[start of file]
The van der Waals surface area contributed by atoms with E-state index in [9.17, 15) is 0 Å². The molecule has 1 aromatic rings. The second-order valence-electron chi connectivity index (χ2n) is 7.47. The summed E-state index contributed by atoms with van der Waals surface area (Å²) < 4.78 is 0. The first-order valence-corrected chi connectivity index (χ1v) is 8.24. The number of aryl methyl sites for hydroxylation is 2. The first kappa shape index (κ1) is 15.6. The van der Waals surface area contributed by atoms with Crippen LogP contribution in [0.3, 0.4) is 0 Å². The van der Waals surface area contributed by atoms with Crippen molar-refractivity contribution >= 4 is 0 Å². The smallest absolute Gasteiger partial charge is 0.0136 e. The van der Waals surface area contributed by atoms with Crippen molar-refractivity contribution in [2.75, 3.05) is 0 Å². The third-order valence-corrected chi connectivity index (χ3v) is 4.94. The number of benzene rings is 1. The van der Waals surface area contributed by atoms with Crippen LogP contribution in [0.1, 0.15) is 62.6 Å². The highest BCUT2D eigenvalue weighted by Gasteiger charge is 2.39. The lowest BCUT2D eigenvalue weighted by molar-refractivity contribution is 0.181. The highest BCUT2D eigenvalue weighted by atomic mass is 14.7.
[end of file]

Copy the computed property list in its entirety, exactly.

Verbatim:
The van der Waals surface area contributed by atoms with E-state index in [9.17, 15) is 0 Å². The molecule has 1 aromatic rings. The second-order valence-electron chi connectivity index (χ2n) is 7.47. The summed E-state index contributed by atoms with van der Waals surface area (Å²) < 4.78 is 0. The first-order valence-corrected chi connectivity index (χ1v) is 8.24. The number of aryl methyl sites for hydroxylation is 2. The first kappa shape index (κ1) is 15.6. The van der Waals surface area contributed by atoms with Crippen LogP contribution in [0.3, 0.4) is 0 Å². The van der Waals surface area contributed by atoms with Crippen molar-refractivity contribution >= 4 is 0 Å². The smallest absolute Gasteiger partial charge is 0.0136 e. The van der Waals surface area contributed by atoms with Crippen molar-refractivity contribution in [2.75, 3.05) is 0 Å². The third-order valence-corrected chi connectivity index (χ3v) is 4.94. The number of benzene rings is 1. The van der Waals surface area contributed by atoms with Crippen LogP contribution in [0.1, 0.15) is 62.6 Å². The highest BCUT2D eigenvalue weighted by Gasteiger charge is 2.39. The lowest BCUT2D eigenvalue weighted by molar-refractivity contribution is 0.181. The highest BCUT2D eigenvalue weighted by atomic mass is 14.7.